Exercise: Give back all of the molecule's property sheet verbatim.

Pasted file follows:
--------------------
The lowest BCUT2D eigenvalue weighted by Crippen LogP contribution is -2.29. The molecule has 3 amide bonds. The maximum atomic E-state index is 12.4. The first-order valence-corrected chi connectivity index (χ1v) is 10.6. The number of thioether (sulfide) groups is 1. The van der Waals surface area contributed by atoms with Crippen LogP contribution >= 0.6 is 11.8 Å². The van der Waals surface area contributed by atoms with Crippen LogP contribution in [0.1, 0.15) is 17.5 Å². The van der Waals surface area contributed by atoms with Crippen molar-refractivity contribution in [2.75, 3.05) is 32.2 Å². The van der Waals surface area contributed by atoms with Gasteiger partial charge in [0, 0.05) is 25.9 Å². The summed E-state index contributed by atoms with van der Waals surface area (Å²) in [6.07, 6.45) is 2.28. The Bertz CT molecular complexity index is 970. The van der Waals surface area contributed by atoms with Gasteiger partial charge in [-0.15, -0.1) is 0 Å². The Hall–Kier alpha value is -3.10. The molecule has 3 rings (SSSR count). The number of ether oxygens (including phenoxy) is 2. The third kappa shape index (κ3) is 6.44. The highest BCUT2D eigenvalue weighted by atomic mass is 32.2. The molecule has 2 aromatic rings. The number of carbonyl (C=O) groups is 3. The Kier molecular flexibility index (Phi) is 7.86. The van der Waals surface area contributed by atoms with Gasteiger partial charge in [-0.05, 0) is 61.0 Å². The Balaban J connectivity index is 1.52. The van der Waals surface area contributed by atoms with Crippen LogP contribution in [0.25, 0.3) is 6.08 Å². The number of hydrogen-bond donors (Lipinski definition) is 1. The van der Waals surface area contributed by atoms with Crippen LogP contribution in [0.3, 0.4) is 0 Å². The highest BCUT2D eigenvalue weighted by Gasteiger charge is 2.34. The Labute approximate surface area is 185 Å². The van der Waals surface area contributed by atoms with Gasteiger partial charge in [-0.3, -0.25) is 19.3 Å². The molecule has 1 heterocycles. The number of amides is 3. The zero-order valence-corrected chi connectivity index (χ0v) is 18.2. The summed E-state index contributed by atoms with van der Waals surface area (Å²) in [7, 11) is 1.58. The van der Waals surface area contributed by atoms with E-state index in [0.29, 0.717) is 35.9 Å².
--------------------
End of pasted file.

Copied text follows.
The lowest BCUT2D eigenvalue weighted by Crippen LogP contribution is -2.29. The molecule has 3 amide bonds. The maximum atomic E-state index is 12.4. The first-order valence-corrected chi connectivity index (χ1v) is 10.6. The number of thioether (sulfide) groups is 1. The van der Waals surface area contributed by atoms with Crippen LogP contribution >= 0.6 is 11.8 Å². The van der Waals surface area contributed by atoms with Crippen LogP contribution in [0.1, 0.15) is 17.5 Å². The van der Waals surface area contributed by atoms with Crippen molar-refractivity contribution in [2.75, 3.05) is 32.2 Å². The van der Waals surface area contributed by atoms with Gasteiger partial charge in [0, 0.05) is 25.9 Å². The summed E-state index contributed by atoms with van der Waals surface area (Å²) in [6.07, 6.45) is 2.28. The Bertz CT molecular complexity index is 970. The van der Waals surface area contributed by atoms with Gasteiger partial charge in [-0.15, -0.1) is 0 Å². The Hall–Kier alpha value is -3.10. The molecule has 3 rings (SSSR count). The number of ether oxygens (including phenoxy) is 2. The third kappa shape index (κ3) is 6.44. The highest BCUT2D eigenvalue weighted by atomic mass is 32.2. The molecule has 2 aromatic rings. The number of carbonyl (C=O) groups is 3. The Kier molecular flexibility index (Phi) is 7.86. The van der Waals surface area contributed by atoms with Gasteiger partial charge in [-0.05, 0) is 61.0 Å². The Balaban J connectivity index is 1.52. The van der Waals surface area contributed by atoms with Crippen LogP contribution in [0.25, 0.3) is 6.08 Å². The number of hydrogen-bond donors (Lipinski definition) is 1. The van der Waals surface area contributed by atoms with Crippen LogP contribution in [0.3, 0.4) is 0 Å². The highest BCUT2D eigenvalue weighted by Gasteiger charge is 2.34. The Labute approximate surface area is 185 Å². The van der Waals surface area contributed by atoms with Gasteiger partial charge in [-0.3, -0.25) is 19.3 Å². The molecule has 1 heterocycles. The number of amides is 3. The zero-order valence-corrected chi connectivity index (χ0v) is 18.2. The summed E-state index contributed by atoms with van der Waals surface area (Å²) in [7, 11) is 1.58. The van der Waals surface area contributed by atoms with E-state index in [0.29, 0.717) is 35.9 Å².